Collecting Contemporary Jewelry
Collecting Contemporary Jewelry
In conversation with Susan Cummins, board member of Art Jewelry Forum
Text: Paulina Tsvetanova
Susan, thanks for giving us this interview. Can you quickly introduce yourself and your role with the Art Jewelry Forum?
Yes, thanks for asking me. By way of introduction I will tell you a story. While visiting a church in Florence in the 1960s, I became aware that I was totally captured by the fresco in front of me. I had always loved to draw but this experience revealed that I also loved to see – and in fact I loved looking more than making. So after I made my way back to America I studied art history, then opened an art gallery, and in the process eventually found my way to the craft world and art jewelry.
In the 1990s American collectors of craft were forming collecting groups that were dedicated to specific materials. There was a ceramics group, a glass group, a fiber group, but no jewelry group. I felt that jewelry needed a group too. So, with a number of other collectors and artists, we started the Art Jewelry Forum. Our intention was to educate the collector base to enable them to support the ever-more challenging jewelry coming out of the academic institutions here in America. We mainly did this through trips and interaction with jewelers, curators and gallerists.
With the advent of the computer and the global economy, we expanded the organization to include artists, curators, galleries and everyone who was interested in contemporary jewelry, wherever they lived. We started an active blog and then an online magazine to review exhibitions and books, express ideas and theories, and to interview active members of the community. With this increase in activity we hoped to form an archive about jewelry that everyone who might want to know more could access. We were doing our homework and making it available to others who wanted to research the field.
You are a collector of contemporary art jewelry. How and when did you fall in love with this field? Is there a personal story behind it?
Well, first I was a dealer, and only after I closed my gallery in 2002 did I become a collector. In the gallery I exhibited paintings, sculptures and jewelry. I loved all of it, but the jewelers in particular impressed me with their intelligence and skill. So despite the fact that I don’t wear jewelry, I began expanding my knowledge of it. In the gallery I had only shown American jewelers and had no knowledge of European jewelry. To remedy this, I arranged a trip to the two European capitals of jewelry (Amsterdam and Munich) with some other collectors and two artists who were familiar with those cities. It was a fantastic and very eye-opening trip, and my origin moment as a collector. That was the beginning of my serious intention to own these small and vital objects.
Many people have no idea what art jewelry in fact is. Jewelry is not only an adornment. How would you define it?
I recently read a description of art jewelry that I like very much, and this has become my current definition. In the book Ten Years of Precious Thoughts, Adrean Bloomard writes “Jewelry is one of the most ancient, psychologically complex communicative forms I know. One small object encapsulates millennia of cultural layers, ancestral beliefs and relational visions that are so complex and personal that it becomes a feared, venerated or even hated object.” Art jewelry is this kind of jewelry done with consciousness.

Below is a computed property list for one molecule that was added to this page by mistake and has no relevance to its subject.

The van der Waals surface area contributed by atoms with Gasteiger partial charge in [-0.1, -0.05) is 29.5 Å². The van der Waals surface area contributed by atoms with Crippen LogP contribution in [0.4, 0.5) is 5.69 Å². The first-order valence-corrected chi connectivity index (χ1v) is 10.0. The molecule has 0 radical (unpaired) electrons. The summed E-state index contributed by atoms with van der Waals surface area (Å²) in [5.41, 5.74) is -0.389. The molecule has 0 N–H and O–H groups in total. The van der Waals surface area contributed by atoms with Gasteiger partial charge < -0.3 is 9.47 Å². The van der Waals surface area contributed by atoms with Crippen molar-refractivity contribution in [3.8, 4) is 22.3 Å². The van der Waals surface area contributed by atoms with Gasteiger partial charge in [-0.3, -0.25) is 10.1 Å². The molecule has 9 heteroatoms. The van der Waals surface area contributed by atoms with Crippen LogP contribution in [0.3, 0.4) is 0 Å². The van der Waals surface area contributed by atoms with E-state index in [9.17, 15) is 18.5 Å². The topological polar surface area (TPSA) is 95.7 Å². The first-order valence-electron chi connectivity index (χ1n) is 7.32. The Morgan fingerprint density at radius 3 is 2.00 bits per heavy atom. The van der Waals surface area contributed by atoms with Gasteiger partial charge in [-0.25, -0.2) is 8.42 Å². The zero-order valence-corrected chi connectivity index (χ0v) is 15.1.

I personally collect vintage fashion, but I do not always wear it. Do you wear the jewelry you own? Do you regard jewelry as wearable art? Wearing art is an intimate relationship with you as a person…
No, I do not wear jewelry, but I am very interested in the restrictions implied by its life as a wearable object, and I consider this to be important to its meaning and value. There are many ways to look at jewelry, and its intimate relationship to the body is one aspect to ponder. The idea that it can also carry the memory markings from one wearer to another is also very interesting. For example, a ring changes form as it is worn, and when it is passed on to another person it carries the marks made by the earlier body.
In an Art Jewelry Forum interview, jeweler Monika Brugger commented that “Making brooches is not only about making beautiful compositions with different materials and forms, but it is also the fact that you make an object that is related to the human body. This will affect how the wearer is perceived by the viewer and by society. When I use a garment and when I sew the elements directly on the textile, I speak, among other things about the memory of a sorrowful period of my ‘national background.’ I also refer to jewels as a mark on the body, and to all the ways societies invent reasons to include or exclude a part of the human race by force or voluntarily. This is human damage.” She has some very deep thoughts about the relationship of jewelry to the body in this interview.
Many jewelers have had to think about this subject for themselves, and I love trying to decode how they’ve each done it.
Can art jewelry have a political or cultural message?
Yes. In fact I am currently involved in a project investigating this idea. In the 1970s and 1980s American jewelers were very active in making jewelry that included political commentary. From Fred Woell, who often ridiculed the role of corporate America, to Ken Cory and Kiff Slemmons, who commented on Native American Indian jewelry and the political plight of indigenous peoples living on reservations, there were many artists who protested against American politics and society. Political badges have also been prominent in the culture at large. The San Francisco gallery Velvet da Vinci had a show of artist-made badges a couple of years ago. Jewelry is very communicative in this way.
Susan, you are very proactive person, going to international shows, fairs, travelling a lot. Do some curators or experts help you to choose a piece, or do you rely only on your intuition when you decide to buy a piece?